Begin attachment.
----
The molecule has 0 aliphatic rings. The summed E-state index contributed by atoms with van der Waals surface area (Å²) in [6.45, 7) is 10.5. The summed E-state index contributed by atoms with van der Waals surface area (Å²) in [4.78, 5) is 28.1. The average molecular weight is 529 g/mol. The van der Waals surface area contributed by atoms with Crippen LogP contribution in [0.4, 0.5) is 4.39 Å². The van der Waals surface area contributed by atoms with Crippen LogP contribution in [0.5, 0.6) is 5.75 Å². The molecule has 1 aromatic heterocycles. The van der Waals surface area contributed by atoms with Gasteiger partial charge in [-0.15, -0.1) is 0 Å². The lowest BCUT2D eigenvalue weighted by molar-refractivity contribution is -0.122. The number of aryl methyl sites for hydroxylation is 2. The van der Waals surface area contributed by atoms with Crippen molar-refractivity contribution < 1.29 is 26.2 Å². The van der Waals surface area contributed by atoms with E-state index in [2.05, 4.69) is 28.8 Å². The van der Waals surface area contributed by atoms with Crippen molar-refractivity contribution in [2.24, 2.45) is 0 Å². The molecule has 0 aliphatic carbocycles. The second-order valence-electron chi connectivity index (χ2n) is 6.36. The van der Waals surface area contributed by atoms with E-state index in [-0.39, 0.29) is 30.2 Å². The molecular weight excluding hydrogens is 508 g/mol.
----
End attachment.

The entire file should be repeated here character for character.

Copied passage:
The molecule has 0 aliphatic rings. The summed E-state index contributed by atoms with van der Waals surface area (Å²) in [6.45, 7) is 10.5. The summed E-state index contributed by atoms with van der Waals surface area (Å²) in [4.78, 5) is 28.1. The average molecular weight is 529 g/mol. The van der Waals surface area contributed by atoms with Crippen LogP contribution in [0.4, 0.5) is 4.39 Å². The van der Waals surface area contributed by atoms with Crippen LogP contribution in [0.5, 0.6) is 5.75 Å². The molecule has 1 aromatic heterocycles. The van der Waals surface area contributed by atoms with Gasteiger partial charge in [-0.15, -0.1) is 0 Å². The lowest BCUT2D eigenvalue weighted by molar-refractivity contribution is -0.122. The number of aryl methyl sites for hydroxylation is 2. The van der Waals surface area contributed by atoms with Crippen molar-refractivity contribution < 1.29 is 26.2 Å². The van der Waals surface area contributed by atoms with E-state index in [2.05, 4.69) is 28.8 Å². The van der Waals surface area contributed by atoms with Crippen molar-refractivity contribution in [2.24, 2.45) is 0 Å². The molecule has 0 aliphatic carbocycles. The second-order valence-electron chi connectivity index (χ2n) is 6.36. The van der Waals surface area contributed by atoms with E-state index in [-0.39, 0.29) is 30.2 Å². The molecular weight excluding hydrogens is 508 g/mol.